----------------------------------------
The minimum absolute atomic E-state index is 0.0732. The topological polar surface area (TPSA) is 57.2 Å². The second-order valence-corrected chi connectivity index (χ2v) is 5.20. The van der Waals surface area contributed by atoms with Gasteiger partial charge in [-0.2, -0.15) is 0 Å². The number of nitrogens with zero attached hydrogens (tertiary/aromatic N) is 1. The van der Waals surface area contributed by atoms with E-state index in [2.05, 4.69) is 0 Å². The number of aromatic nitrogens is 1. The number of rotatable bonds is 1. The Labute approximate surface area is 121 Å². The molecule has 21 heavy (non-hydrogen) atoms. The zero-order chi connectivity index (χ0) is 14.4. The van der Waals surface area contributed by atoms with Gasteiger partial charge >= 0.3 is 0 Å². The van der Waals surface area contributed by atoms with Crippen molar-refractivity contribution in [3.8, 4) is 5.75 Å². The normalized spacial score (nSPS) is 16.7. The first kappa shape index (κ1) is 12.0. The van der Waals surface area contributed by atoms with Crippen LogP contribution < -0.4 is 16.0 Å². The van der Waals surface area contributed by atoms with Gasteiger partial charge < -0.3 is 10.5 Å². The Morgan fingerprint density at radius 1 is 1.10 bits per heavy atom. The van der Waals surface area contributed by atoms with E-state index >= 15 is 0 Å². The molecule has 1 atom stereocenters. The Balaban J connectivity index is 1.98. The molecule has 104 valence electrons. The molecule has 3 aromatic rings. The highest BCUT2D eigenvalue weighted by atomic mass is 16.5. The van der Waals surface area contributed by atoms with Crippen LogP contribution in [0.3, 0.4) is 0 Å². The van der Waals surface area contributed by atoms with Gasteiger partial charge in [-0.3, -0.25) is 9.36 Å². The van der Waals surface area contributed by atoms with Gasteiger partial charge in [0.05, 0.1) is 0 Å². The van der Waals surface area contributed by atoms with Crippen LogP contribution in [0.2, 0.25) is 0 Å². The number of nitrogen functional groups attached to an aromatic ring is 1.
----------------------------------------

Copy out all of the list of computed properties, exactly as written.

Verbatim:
The minimum absolute atomic E-state index is 0.0732. The topological polar surface area (TPSA) is 57.2 Å². The second-order valence-corrected chi connectivity index (χ2v) is 5.20. The van der Waals surface area contributed by atoms with Gasteiger partial charge in [-0.2, -0.15) is 0 Å². The number of nitrogens with zero attached hydrogens (tertiary/aromatic N) is 1. The van der Waals surface area contributed by atoms with E-state index in [2.05, 4.69) is 0 Å². The number of aromatic nitrogens is 1. The number of rotatable bonds is 1. The Labute approximate surface area is 121 Å². The molecule has 21 heavy (non-hydrogen) atoms. The zero-order chi connectivity index (χ0) is 14.4. The van der Waals surface area contributed by atoms with Gasteiger partial charge >= 0.3 is 0 Å². The van der Waals surface area contributed by atoms with Crippen molar-refractivity contribution in [3.8, 4) is 5.75 Å². The normalized spacial score (nSPS) is 16.7. The first kappa shape index (κ1) is 12.0. The van der Waals surface area contributed by atoms with Crippen LogP contribution < -0.4 is 16.0 Å². The van der Waals surface area contributed by atoms with Gasteiger partial charge < -0.3 is 10.5 Å². The Morgan fingerprint density at radius 1 is 1.10 bits per heavy atom. The van der Waals surface area contributed by atoms with E-state index >= 15 is 0 Å². The molecule has 1 atom stereocenters. The Balaban J connectivity index is 1.98. The molecule has 104 valence electrons. The molecule has 3 aromatic rings. The highest BCUT2D eigenvalue weighted by atomic mass is 16.5. The van der Waals surface area contributed by atoms with Crippen LogP contribution in [0.3, 0.4) is 0 Å². The van der Waals surface area contributed by atoms with Gasteiger partial charge in [-0.3, -0.25) is 9.36 Å². The van der Waals surface area contributed by atoms with Gasteiger partial charge in [0.05, 0.1) is 0 Å². The van der Waals surface area contributed by atoms with Crippen LogP contribution in [0.2, 0.25) is 0 Å². The number of nitrogen functional groups attached to an aromatic ring is 1.